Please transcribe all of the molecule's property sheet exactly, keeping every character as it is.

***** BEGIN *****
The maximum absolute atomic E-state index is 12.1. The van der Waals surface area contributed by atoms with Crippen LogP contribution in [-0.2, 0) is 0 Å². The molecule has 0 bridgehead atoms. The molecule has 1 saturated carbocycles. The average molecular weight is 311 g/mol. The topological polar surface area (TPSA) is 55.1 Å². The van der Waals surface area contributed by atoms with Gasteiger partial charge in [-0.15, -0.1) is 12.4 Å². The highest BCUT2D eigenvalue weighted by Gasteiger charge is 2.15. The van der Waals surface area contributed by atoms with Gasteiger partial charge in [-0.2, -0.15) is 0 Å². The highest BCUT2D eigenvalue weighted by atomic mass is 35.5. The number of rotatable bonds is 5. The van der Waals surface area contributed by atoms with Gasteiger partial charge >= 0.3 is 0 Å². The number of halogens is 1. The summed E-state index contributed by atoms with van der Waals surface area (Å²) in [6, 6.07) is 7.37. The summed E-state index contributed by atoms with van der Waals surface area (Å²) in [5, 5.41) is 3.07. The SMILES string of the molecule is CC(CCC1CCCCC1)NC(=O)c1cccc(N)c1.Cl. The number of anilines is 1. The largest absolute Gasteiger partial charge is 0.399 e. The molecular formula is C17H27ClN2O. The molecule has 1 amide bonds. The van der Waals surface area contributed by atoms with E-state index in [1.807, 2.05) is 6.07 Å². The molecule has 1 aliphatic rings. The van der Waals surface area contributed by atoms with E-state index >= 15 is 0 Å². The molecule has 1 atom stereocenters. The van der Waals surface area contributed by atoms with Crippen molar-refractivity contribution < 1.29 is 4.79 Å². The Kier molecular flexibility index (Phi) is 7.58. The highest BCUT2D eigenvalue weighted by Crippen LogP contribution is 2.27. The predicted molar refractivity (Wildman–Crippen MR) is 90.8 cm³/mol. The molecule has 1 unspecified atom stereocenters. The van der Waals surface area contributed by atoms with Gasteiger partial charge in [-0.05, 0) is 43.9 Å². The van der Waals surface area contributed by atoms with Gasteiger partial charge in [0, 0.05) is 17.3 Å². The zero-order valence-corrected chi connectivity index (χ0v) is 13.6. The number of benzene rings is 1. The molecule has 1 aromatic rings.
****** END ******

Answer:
The maximum absolute atomic E-state index is 12.1. The van der Waals surface area contributed by atoms with Crippen LogP contribution in [-0.2, 0) is 0 Å². The molecule has 0 bridgehead atoms. The molecule has 1 saturated carbocycles. The average molecular weight is 311 g/mol. The topological polar surface area (TPSA) is 55.1 Å². The van der Waals surface area contributed by atoms with Gasteiger partial charge in [-0.15, -0.1) is 12.4 Å². The highest BCUT2D eigenvalue weighted by Gasteiger charge is 2.15. The van der Waals surface area contributed by atoms with Gasteiger partial charge in [-0.2, -0.15) is 0 Å². The highest BCUT2D eigenvalue weighted by atomic mass is 35.5. The number of rotatable bonds is 5. The van der Waals surface area contributed by atoms with Gasteiger partial charge >= 0.3 is 0 Å². The number of halogens is 1. The summed E-state index contributed by atoms with van der Waals surface area (Å²) in [6, 6.07) is 7.37. The summed E-state index contributed by atoms with van der Waals surface area (Å²) in [5, 5.41) is 3.07. The SMILES string of the molecule is CC(CCC1CCCCC1)NC(=O)c1cccc(N)c1.Cl. The number of anilines is 1. The largest absolute Gasteiger partial charge is 0.399 e. The molecular formula is C17H27ClN2O. The molecule has 1 amide bonds. The van der Waals surface area contributed by atoms with E-state index in [1.807, 2.05) is 6.07 Å². The molecule has 1 aliphatic rings. The van der Waals surface area contributed by atoms with E-state index >= 15 is 0 Å². The molecule has 1 atom stereocenters. The van der Waals surface area contributed by atoms with Crippen molar-refractivity contribution < 1.29 is 4.79 Å². The Kier molecular flexibility index (Phi) is 7.58. The highest BCUT2D eigenvalue weighted by Crippen LogP contribution is 2.27. The predicted molar refractivity (Wildman–Crippen MR) is 90.8 cm³/mol. The molecule has 1 unspecified atom stereocenters. The van der Waals surface area contributed by atoms with Gasteiger partial charge in [-0.05, 0) is 43.9 Å². The van der Waals surface area contributed by atoms with Gasteiger partial charge in [0, 0.05) is 17.3 Å². The zero-order valence-corrected chi connectivity index (χ0v) is 13.6. The number of benzene rings is 1. The molecule has 1 aromatic rings.